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17 March 1918 – Ted to Gertrude

17 Mar

March 17/18

 

Dear Mother

I believe an English mail goes out today, so I’ll write on the offchance anyway. We are still in the same camp as I wrote from last time – no we are not, as I see from my diary I wrote to you just before we moved a few miles further on. We had 2 nights here without tents, but have got them up now. The last week has been very wet and boisterous, howling gales & winds, and very cold too. I believe we are going on farther in a day or two.

I see in Reuters wires that mention is made of the occupation of Hit, but of course there has been no fighting as the Turks discreetly retire as soon as we show any signs of concentrating or advancing. I have seen a good many prisoners & deserters coming through and they all look pretty miserable, ill-clad and hungry and thoroughly fed up with everything. The roads as you may imagine are none too good here, as they are only glorified tracks. What with all the rain and constant motor traffic up and down them they soon get hopelessly cut up, & we have spent most of our time in trying to keep them in something like a decent condition, though this is somewhat difficult as there is nothing to mend them with & I’m sure I should’nt know how to mend a road if there was!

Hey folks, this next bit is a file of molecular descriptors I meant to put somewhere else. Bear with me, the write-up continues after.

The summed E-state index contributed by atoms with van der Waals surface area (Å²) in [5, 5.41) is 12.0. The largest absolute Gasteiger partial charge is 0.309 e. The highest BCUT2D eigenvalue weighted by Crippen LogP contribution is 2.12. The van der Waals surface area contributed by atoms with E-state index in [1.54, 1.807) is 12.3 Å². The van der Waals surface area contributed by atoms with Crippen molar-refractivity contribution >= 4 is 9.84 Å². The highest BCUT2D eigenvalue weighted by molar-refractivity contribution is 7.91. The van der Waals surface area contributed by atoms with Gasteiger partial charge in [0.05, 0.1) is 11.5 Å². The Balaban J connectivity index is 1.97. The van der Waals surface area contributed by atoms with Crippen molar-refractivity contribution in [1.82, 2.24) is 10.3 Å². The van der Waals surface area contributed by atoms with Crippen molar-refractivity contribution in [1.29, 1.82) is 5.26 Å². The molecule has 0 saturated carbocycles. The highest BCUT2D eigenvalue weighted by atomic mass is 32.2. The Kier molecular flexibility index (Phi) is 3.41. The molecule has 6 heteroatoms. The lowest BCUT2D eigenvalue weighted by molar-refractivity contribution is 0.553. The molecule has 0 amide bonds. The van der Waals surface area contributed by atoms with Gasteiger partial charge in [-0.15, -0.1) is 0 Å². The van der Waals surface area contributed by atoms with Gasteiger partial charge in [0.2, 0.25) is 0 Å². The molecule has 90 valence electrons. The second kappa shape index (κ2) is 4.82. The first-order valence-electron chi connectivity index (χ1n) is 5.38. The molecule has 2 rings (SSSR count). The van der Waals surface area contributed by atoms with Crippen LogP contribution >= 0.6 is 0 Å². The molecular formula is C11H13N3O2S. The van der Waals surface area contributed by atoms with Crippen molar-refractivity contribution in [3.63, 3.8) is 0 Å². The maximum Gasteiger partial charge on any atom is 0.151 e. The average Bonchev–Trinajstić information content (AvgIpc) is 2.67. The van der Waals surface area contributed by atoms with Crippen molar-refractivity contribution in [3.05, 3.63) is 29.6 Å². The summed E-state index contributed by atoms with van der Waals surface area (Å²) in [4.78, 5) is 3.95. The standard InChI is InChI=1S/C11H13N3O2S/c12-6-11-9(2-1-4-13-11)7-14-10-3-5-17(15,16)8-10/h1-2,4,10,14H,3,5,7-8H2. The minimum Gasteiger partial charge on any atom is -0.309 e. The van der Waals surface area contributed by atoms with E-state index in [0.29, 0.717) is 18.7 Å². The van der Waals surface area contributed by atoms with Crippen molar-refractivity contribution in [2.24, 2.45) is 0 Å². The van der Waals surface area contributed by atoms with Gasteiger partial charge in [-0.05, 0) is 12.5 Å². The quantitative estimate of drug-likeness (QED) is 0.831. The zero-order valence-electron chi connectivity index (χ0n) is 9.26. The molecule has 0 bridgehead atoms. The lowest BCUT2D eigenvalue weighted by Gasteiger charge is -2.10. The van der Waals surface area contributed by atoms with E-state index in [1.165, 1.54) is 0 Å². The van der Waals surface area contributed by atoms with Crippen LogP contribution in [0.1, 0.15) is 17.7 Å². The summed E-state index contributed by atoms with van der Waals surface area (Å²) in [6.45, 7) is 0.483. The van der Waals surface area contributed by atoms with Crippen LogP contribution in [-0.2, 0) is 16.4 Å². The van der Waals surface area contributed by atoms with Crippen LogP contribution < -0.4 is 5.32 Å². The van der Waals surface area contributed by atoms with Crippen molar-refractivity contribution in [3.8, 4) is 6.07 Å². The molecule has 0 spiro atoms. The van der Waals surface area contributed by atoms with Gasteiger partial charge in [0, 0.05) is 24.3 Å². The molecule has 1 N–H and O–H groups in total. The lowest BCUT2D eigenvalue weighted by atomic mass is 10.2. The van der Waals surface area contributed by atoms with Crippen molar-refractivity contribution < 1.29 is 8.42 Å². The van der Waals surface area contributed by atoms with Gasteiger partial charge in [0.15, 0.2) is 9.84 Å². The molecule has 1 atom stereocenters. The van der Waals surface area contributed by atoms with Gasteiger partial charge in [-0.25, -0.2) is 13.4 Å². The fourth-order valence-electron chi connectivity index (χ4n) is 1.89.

We don’t seem to be getting much war news nowadays, & what there is is rather dull. Russia & Roumania now definitely out of it, and things in a hopeless muddle there. But we seem to be doing well in the air, and the Boche seem still to be hesitating where to attack in the west. Unfortunate about Sir W Robertson & his resignation, but I suppose it was inevitable under the circumstances.

I’m longing to get the next mail, we have’nt had one for just a fortnight now. It ought to tell me if Paul’s wedding came off all right as it had been arranged for 17th Jan when I last heard. I ought to be getting a line from him too as I have’nt heard for a long time. I wonder if old Nell has found time to go to Delaford for a bit. I do hope so. Then there’s old Ben’s wedding, I’m longing to hear all about that, and there’s all sorts of news I want to hear. A very dull letter I’m afraid but there’s nothing to tell you. I’m very fit & flourishing.

Best love to all

yr loving son

Ted


Commons discussion on Sir W Robertson’s resignation

 
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Posted by on 17 March, '18 in About

 

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